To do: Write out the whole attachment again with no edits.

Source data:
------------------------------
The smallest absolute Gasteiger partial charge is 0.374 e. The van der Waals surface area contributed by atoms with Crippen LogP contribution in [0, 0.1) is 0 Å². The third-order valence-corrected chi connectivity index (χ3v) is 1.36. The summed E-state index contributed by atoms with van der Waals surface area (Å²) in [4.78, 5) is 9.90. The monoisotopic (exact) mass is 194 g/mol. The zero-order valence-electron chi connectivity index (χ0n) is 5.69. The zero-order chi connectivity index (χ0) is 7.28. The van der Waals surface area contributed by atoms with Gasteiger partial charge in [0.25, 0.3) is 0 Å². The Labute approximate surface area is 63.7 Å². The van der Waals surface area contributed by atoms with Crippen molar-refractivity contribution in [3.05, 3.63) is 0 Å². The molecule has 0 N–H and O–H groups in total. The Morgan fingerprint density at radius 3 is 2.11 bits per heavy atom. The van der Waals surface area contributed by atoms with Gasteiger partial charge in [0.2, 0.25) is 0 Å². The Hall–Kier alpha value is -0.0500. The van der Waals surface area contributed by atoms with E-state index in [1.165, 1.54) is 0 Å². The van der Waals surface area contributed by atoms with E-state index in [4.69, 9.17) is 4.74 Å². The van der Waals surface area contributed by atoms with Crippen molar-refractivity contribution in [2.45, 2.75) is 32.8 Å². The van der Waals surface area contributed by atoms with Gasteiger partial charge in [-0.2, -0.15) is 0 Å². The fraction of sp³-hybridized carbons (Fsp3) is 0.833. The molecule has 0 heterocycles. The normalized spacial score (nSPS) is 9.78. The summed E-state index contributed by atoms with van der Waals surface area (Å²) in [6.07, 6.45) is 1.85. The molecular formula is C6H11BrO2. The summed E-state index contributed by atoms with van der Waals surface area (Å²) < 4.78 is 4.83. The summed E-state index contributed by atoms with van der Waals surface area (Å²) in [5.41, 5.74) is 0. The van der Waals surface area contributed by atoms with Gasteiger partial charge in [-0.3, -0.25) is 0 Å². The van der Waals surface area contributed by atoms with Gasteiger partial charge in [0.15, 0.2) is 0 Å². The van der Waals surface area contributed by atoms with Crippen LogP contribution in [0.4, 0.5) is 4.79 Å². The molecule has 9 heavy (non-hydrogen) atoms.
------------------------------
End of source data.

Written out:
The smallest absolute Gasteiger partial charge is 0.374 e. The van der Waals surface area contributed by atoms with Crippen LogP contribution in [0, 0.1) is 0 Å². The third-order valence-corrected chi connectivity index (χ3v) is 1.36. The summed E-state index contributed by atoms with van der Waals surface area (Å²) in [4.78, 5) is 9.90. The monoisotopic (exact) mass is 194 g/mol. The zero-order valence-electron chi connectivity index (χ0n) is 5.69. The zero-order chi connectivity index (χ0) is 7.28. The van der Waals surface area contributed by atoms with Gasteiger partial charge in [0.25, 0.3) is 0 Å². The Labute approximate surface area is 63.7 Å². The van der Waals surface area contributed by atoms with Crippen molar-refractivity contribution in [3.05, 3.63) is 0 Å². The molecule has 0 N–H and O–H groups in total. The Morgan fingerprint density at radius 3 is 2.11 bits per heavy atom. The van der Waals surface area contributed by atoms with Gasteiger partial charge in [0.2, 0.25) is 0 Å². The Hall–Kier alpha value is -0.0500. The van der Waals surface area contributed by atoms with E-state index in [1.165, 1.54) is 0 Å². The van der Waals surface area contributed by atoms with E-state index in [4.69, 9.17) is 4.74 Å². The van der Waals surface area contributed by atoms with Crippen molar-refractivity contribution in [2.45, 2.75) is 32.8 Å². The van der Waals surface area contributed by atoms with Gasteiger partial charge in [-0.2, -0.15) is 0 Å². The fraction of sp³-hybridized carbons (Fsp3) is 0.833. The molecule has 0 heterocycles. The normalized spacial score (nSPS) is 9.78. The summed E-state index contributed by atoms with van der Waals surface area (Å²) in [6.07, 6.45) is 1.85. The molecular formula is C6H11BrO2. The summed E-state index contributed by atoms with van der Waals surface area (Å²) < 4.78 is 4.83. The summed E-state index contributed by atoms with van der Waals surface area (Å²) in [5.41, 5.74) is 0. The van der Waals surface area contributed by atoms with Gasteiger partial charge in [-0.3, -0.25) is 0 Å². The van der Waals surface area contributed by atoms with Gasteiger partial charge in [0.15, 0.2) is 0 Å². The van der Waals surface area contributed by atoms with Crippen LogP contribution in [0.4, 0.5) is 4.79 Å². The molecule has 9 heavy (non-hydrogen) atoms.